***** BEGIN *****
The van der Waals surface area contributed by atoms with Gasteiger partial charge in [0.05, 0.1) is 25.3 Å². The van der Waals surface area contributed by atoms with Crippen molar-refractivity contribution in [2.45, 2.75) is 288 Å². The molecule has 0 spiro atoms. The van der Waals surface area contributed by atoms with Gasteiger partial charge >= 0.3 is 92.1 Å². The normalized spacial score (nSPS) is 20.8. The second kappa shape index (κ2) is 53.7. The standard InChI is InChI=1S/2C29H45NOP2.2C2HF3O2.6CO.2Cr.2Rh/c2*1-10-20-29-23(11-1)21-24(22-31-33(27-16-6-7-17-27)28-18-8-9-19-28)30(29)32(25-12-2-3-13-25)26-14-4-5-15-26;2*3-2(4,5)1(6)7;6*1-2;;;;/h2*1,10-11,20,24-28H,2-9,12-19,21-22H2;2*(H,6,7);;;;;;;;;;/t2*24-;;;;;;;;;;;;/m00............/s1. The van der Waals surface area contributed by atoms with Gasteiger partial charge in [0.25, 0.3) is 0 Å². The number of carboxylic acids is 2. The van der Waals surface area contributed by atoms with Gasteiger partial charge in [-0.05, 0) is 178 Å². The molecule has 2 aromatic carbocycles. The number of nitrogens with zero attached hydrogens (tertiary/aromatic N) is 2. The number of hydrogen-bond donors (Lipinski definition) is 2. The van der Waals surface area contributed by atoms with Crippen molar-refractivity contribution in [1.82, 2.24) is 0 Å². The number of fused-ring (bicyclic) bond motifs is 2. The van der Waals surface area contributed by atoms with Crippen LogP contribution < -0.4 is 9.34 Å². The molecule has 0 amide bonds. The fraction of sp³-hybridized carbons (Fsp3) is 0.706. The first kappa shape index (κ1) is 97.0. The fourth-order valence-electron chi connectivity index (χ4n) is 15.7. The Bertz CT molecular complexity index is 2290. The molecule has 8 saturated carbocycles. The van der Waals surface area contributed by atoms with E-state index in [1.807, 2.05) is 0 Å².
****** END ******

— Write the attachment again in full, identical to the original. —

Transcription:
The van der Waals surface area contributed by atoms with Gasteiger partial charge in [0.05, 0.1) is 25.3 Å². The van der Waals surface area contributed by atoms with Crippen molar-refractivity contribution in [2.45, 2.75) is 288 Å². The molecule has 0 spiro atoms. The van der Waals surface area contributed by atoms with Gasteiger partial charge >= 0.3 is 92.1 Å². The normalized spacial score (nSPS) is 20.8. The second kappa shape index (κ2) is 53.7. The standard InChI is InChI=1S/2C29H45NOP2.2C2HF3O2.6CO.2Cr.2Rh/c2*1-10-20-29-23(11-1)21-24(22-31-33(27-16-6-7-17-27)28-18-8-9-19-28)30(29)32(25-12-2-3-13-25)26-14-4-5-15-26;2*3-2(4,5)1(6)7;6*1-2;;;;/h2*1,10-11,20,24-28H,2-9,12-19,21-22H2;2*(H,6,7);;;;;;;;;;/t2*24-;;;;;;;;;;;;/m00............/s1. The van der Waals surface area contributed by atoms with Gasteiger partial charge in [0.25, 0.3) is 0 Å². The number of carboxylic acids is 2. The van der Waals surface area contributed by atoms with Gasteiger partial charge in [-0.05, 0) is 178 Å². The molecule has 2 aromatic carbocycles. The number of nitrogens with zero attached hydrogens (tertiary/aromatic N) is 2. The number of hydrogen-bond donors (Lipinski definition) is 2. The van der Waals surface area contributed by atoms with Crippen molar-refractivity contribution in [1.82, 2.24) is 0 Å². The number of fused-ring (bicyclic) bond motifs is 2. The van der Waals surface area contributed by atoms with Crippen LogP contribution < -0.4 is 9.34 Å². The molecule has 0 amide bonds. The fraction of sp³-hybridized carbons (Fsp3) is 0.706. The first kappa shape index (κ1) is 97.0. The fourth-order valence-electron chi connectivity index (χ4n) is 15.7. The Bertz CT molecular complexity index is 2290. The molecule has 8 saturated carbocycles. The van der Waals surface area contributed by atoms with E-state index in [1.807, 2.05) is 0 Å².